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Kerry, McCain introduce Net privacy bill

April 13, 2011 at 11:40 AM   |   Comments

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WASHINGTON, April 13 (UPI) -- Sens. John Kerry, D-Mass., and John McCain, R-Ariz., rivals on campaign trails, jointly announced a bipartisan bill that would protect Internet users' privacy.

The 2011 Commercial Privacy Bill of Rights Act, announced Tuesday, would require companies tracking Internet users to ensure they protect personal information, allow consumers to opt out of having their data collected and restrict the amount of information trackers collect, the two senators said in a release.

McCain and Kerry blistered each other on the presidential campaign trails in 2004 and 2008, first during Kerry's challenge to incumbent George W. Bush then in McCain's face-off with President Obama.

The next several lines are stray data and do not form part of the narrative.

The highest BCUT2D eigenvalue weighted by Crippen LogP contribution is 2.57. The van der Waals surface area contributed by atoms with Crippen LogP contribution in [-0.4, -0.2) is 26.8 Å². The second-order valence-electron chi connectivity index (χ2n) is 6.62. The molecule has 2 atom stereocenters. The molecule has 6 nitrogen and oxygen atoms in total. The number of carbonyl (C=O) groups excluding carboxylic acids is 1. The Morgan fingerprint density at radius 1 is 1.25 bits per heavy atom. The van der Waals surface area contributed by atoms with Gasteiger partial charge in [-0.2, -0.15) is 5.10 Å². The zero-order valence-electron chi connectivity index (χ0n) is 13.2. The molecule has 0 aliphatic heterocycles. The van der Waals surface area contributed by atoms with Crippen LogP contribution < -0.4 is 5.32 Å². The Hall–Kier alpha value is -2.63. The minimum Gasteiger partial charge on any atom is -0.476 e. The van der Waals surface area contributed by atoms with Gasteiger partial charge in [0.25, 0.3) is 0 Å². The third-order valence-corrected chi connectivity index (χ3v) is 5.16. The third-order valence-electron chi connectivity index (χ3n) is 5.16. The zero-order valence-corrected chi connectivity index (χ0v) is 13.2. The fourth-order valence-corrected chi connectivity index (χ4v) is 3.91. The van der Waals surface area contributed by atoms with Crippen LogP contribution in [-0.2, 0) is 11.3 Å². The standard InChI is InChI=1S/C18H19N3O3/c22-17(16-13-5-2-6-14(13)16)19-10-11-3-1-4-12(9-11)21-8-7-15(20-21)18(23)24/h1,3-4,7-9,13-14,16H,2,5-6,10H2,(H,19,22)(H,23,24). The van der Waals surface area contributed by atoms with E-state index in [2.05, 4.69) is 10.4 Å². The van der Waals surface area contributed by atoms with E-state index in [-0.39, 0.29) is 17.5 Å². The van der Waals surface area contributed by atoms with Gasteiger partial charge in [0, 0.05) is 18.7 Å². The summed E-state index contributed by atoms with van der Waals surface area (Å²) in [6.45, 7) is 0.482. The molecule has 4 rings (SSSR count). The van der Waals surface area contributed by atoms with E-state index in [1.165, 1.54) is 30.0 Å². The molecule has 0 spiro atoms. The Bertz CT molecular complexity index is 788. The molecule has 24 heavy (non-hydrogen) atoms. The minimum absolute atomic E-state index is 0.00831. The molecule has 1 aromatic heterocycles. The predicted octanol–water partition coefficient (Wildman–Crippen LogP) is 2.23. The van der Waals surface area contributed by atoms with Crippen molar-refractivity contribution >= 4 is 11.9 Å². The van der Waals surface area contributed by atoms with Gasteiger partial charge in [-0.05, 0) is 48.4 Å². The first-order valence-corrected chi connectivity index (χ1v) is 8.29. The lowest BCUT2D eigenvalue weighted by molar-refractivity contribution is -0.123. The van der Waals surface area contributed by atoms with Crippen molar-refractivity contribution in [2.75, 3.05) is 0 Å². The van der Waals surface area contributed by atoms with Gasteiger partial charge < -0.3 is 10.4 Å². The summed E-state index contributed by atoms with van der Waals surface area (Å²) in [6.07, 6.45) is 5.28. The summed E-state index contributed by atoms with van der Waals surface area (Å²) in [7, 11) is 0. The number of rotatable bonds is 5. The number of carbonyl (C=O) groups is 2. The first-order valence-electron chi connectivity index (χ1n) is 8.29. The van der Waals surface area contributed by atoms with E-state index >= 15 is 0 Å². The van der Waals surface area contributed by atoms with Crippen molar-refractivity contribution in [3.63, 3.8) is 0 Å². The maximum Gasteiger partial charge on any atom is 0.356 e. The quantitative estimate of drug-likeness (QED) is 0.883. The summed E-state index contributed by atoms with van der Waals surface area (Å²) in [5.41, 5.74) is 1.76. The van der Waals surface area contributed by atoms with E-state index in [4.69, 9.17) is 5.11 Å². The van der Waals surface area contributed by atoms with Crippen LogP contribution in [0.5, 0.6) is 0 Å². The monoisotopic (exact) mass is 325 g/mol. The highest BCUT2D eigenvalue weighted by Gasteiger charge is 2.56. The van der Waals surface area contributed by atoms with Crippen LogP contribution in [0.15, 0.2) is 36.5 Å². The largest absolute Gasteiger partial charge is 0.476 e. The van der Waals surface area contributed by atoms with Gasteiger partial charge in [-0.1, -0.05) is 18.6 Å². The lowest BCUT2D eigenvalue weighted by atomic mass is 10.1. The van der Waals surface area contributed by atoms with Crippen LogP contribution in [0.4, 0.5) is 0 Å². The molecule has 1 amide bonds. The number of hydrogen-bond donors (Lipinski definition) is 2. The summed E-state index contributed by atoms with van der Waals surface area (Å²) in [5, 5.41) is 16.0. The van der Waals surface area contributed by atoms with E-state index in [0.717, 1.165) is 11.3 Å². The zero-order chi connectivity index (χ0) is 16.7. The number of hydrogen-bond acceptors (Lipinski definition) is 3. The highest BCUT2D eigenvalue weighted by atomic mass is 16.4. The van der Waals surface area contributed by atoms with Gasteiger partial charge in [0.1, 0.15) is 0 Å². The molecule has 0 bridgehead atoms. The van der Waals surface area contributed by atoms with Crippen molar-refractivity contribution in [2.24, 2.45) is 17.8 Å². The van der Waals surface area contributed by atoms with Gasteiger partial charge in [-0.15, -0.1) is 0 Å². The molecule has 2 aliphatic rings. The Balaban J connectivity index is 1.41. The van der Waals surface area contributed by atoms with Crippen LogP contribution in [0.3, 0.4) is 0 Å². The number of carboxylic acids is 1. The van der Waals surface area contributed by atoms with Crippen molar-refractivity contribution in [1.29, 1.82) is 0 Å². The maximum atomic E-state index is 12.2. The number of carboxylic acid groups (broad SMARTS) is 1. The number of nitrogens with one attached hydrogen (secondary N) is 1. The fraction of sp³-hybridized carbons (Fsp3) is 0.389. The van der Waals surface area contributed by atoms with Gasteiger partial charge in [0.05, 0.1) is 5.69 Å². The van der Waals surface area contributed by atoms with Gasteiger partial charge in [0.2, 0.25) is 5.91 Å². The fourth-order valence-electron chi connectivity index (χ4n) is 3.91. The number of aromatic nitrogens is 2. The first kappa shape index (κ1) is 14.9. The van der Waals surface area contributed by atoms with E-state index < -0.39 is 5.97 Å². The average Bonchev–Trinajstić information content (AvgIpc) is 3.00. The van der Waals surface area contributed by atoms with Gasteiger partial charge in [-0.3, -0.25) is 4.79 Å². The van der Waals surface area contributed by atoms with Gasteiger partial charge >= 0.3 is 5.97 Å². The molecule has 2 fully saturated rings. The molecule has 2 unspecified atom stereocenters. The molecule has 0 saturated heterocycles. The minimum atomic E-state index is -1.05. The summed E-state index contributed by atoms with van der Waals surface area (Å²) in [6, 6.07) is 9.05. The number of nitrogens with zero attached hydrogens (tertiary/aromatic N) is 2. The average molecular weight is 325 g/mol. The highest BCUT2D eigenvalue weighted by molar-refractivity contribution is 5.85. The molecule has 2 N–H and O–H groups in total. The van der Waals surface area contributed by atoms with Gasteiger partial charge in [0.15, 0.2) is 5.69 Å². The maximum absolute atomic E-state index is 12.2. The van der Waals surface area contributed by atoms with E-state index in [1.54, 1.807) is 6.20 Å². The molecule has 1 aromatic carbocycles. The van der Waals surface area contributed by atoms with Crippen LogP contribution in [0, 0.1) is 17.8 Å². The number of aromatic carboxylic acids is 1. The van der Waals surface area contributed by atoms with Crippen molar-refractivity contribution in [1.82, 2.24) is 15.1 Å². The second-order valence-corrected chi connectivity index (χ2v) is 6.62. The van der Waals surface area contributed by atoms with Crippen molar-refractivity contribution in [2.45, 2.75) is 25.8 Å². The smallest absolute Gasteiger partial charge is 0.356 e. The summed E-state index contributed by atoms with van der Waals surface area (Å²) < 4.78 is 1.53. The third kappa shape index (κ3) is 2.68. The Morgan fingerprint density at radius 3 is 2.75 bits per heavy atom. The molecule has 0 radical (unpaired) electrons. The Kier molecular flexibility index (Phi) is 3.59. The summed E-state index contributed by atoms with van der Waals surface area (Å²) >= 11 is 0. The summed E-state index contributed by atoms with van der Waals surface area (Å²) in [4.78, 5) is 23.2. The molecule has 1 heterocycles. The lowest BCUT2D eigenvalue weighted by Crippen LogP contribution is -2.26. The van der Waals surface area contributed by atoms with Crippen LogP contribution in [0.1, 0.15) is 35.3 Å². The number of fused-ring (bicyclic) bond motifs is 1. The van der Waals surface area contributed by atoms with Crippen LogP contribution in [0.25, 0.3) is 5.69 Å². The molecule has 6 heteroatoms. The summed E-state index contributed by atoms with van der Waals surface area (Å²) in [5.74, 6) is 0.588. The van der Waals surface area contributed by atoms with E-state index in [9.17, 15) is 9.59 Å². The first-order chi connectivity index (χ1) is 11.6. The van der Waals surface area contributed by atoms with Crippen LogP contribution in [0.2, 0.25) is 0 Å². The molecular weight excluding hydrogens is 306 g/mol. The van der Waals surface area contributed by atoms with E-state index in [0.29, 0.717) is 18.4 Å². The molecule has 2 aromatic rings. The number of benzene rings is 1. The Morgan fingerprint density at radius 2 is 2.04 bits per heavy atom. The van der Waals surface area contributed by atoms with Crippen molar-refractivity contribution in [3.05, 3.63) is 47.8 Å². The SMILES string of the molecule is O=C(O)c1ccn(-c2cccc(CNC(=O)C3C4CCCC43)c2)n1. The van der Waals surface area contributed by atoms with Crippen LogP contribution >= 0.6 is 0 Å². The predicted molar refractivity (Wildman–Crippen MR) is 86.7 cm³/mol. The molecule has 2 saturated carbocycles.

"John and I start with a bedrock belief that protecting Americans' personal, private information is vital to making the Information Age everything it should be," Kerry said in a release. "Americans have a right to decide how their information is collected, used, and distributed, and businesses deserve the certainty that comes with clear guidelines."

McCain said the legislation would allow businesses to market and advertise to Internet consumers, but it "does not allow for the collection and sharing of private data by businesses that have no relationship to the consumer for purposes other than advertising and marketing."

"Consumers want to shop, browse and share information in an environment that is respectful of their personal information," he said. "Our legislation sets forth a framework for companies to create such an environment ... ."

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